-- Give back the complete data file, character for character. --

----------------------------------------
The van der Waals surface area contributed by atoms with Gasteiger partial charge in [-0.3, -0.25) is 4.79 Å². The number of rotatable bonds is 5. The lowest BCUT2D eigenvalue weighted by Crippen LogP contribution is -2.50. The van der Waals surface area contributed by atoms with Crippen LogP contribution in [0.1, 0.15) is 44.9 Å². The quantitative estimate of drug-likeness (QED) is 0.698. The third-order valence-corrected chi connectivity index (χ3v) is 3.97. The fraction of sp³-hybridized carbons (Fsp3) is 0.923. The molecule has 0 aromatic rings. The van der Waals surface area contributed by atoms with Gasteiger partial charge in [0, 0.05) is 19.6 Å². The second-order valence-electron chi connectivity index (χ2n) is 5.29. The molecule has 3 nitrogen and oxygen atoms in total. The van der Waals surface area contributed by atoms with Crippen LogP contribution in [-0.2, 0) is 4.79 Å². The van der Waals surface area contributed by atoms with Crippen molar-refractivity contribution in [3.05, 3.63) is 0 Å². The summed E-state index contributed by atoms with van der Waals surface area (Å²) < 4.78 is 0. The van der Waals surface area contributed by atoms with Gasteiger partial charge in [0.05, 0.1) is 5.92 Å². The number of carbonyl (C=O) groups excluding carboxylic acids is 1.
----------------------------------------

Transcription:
The van der Waals surface area contributed by atoms with Gasteiger partial charge in [-0.3, -0.25) is 4.79 Å². The number of rotatable bonds is 5. The lowest BCUT2D eigenvalue weighted by Crippen LogP contribution is -2.50. The van der Waals surface area contributed by atoms with Crippen LogP contribution in [0.1, 0.15) is 44.9 Å². The quantitative estimate of drug-likeness (QED) is 0.698. The third-order valence-corrected chi connectivity index (χ3v) is 3.97. The fraction of sp³-hybridized carbons (Fsp3) is 0.923. The molecule has 0 aromatic rings. The van der Waals surface area contributed by atoms with Gasteiger partial charge in [0, 0.05) is 19.6 Å². The second-order valence-electron chi connectivity index (χ2n) is 5.29. The molecule has 3 nitrogen and oxygen atoms in total. The van der Waals surface area contributed by atoms with Crippen LogP contribution in [-0.2, 0) is 4.79 Å². The van der Waals surface area contributed by atoms with Crippen molar-refractivity contribution in [3.05, 3.63) is 0 Å². The summed E-state index contributed by atoms with van der Waals surface area (Å²) < 4.78 is 0. The van der Waals surface area contributed by atoms with Gasteiger partial charge in [0.05, 0.1) is 5.92 Å². The number of carbonyl (C=O) groups excluding carboxylic acids is 1.